It was just three years ago when Anderson .Paak made his unique voice and soulful presence felt in the rap game after being featured four times on Dr. Dre’s album “Compton”. After his status skyrocketed, the world was exposed to more appearances and all the talents .Paak brings to the table, including his ability to play the drums.
His last album, “Malibu,” which was released in early 2015, came after .Paak spent most of his 20s virtually unknown and was far outside of the mainstream music industry, but his makeshift, and reflective approach to creating the album caught the attention of people everywhere.
Now, following his trend of albums named after locations in Southern California; “Venice,” and “Malibu,” .Paak finally delivered his newest album executive produced by Dr. Dre, and named after his hometown, “Oxnard.”
The album is in true .Paak fashion, as it showcases interesting flows throughout each verse, beats that sound inspired by multiple genres from funk, to soul, to R&B, to rap that come from different producers including .Paak himself. “Oxnard” also offers a variety of lyrics, from fun punchlines to lyrics dealing with societal issues that have affected his life.
The 14-track “Oxnard” excels in its cohesive sound and feel from the first song all the way to the last song. Each song has its place on the album, and the featured artists all play their role well and don’t feel forced. The features include big names like Kendrick Lamar, Dr. Dre, Pusha T, Snoop Dogg, J. Cole, and Q-Tip.
The first single that released prior to the release of “Oxnard”, “Tints,” is a fun song that includes an appearance from Lamar, as the two Southern Californian artists complement each other well with their recognizable voices and flows that fit nicely on the instrumental.
Fame has come with attention and a decline in privacy for .Paak, so he raps about his desire to keep to himself and how he’d rather keep out of the eyes and lenses of paparazzi. In “Tints,” .Paak repeats that he’d rather hide behind some tinted windows of a car, while also using tints as a metaphor for hiding personal information from the public.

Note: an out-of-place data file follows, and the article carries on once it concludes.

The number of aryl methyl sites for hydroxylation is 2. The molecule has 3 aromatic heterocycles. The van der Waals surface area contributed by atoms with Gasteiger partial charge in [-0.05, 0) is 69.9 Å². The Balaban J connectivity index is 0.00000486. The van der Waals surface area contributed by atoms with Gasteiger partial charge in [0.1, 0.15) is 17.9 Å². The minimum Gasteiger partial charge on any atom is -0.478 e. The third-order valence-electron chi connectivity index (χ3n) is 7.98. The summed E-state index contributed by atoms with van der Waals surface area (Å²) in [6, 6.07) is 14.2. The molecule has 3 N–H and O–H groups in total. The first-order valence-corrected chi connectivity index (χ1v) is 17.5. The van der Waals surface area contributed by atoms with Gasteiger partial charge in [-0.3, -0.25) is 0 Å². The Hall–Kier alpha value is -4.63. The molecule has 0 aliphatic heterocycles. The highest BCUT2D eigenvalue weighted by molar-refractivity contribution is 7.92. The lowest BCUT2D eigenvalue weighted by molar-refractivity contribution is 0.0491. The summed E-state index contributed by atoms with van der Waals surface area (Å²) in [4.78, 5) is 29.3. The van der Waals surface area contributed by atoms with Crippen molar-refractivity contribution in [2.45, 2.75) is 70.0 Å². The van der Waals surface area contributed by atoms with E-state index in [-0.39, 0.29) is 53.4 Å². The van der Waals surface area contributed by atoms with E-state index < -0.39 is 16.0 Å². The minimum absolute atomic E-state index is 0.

“I can’t be ridin’ round and round that open strip, I need tints, I need tints … I got way too much to lose, so roll your window up real quick, I need tints, I need tints,” .Paak says.
“6 Summers” is another standout, where .Paak, comments on a few social issues regarding Donald Trump’s presidency, and gun control. The first half of the song pokes fun at the alleged illegitimate child that Donald Trump had with an ex-housekeeper as .Paak describes the child he hopes Trump has.
“Trump’s got a love child and I hope that b*tch is buckwild, I hope she sip mezcal, I hope she kiss señoritas and black gals, I hope her momma’s El Salv(adorian), I hope her poppa stick around,” .Paak says.
“6 Summers” then transitions into a smooth and minimal instrumental that occupies the second half of the song, as .Paak touches on the increasing occurrence of shootings in the US.
“This sh*t gon’ bang for at least six summers, but ain’t sh*t gon’ change for at least three summers, they tryna kill a n*gga faith, we need a little truth brother, ‘pop-pop-pop’ goes the shooter, reform, reform shoulda came sooner,” .Paak says.
“Trippy,” is a smooth song featuring North Carolina rapper, J. Cole. The track deals with the topic of love, and is accompanied by a laid-back instrumental accompanied by an angelic-sounding vocal melody. The song focuses on the admiration of partners and the assurance of being there for each other.
“Come meet me in the middle, right there where you always be, somewhere in between, you and I will always be,” .Paak repeats in the hook.
“Oxnard” overall is another solid album in .Paak’s discography. The balance of melody and rapping is effective at keeping ears intrigued and keeping a desire to hear what comes next from the singer. .Paak’s initiative to make an album that only he could make, and not following current trends is also a breath of fresh air and continues to solidify his status in music.
.Paak’s previous album “Malibu” may have more replay value, and may receive more praise down the road, but “Oxnard” should satisfy .Paak fans until his next album arrives. It serves as another dynamic album from a voice that can only be heard from one man.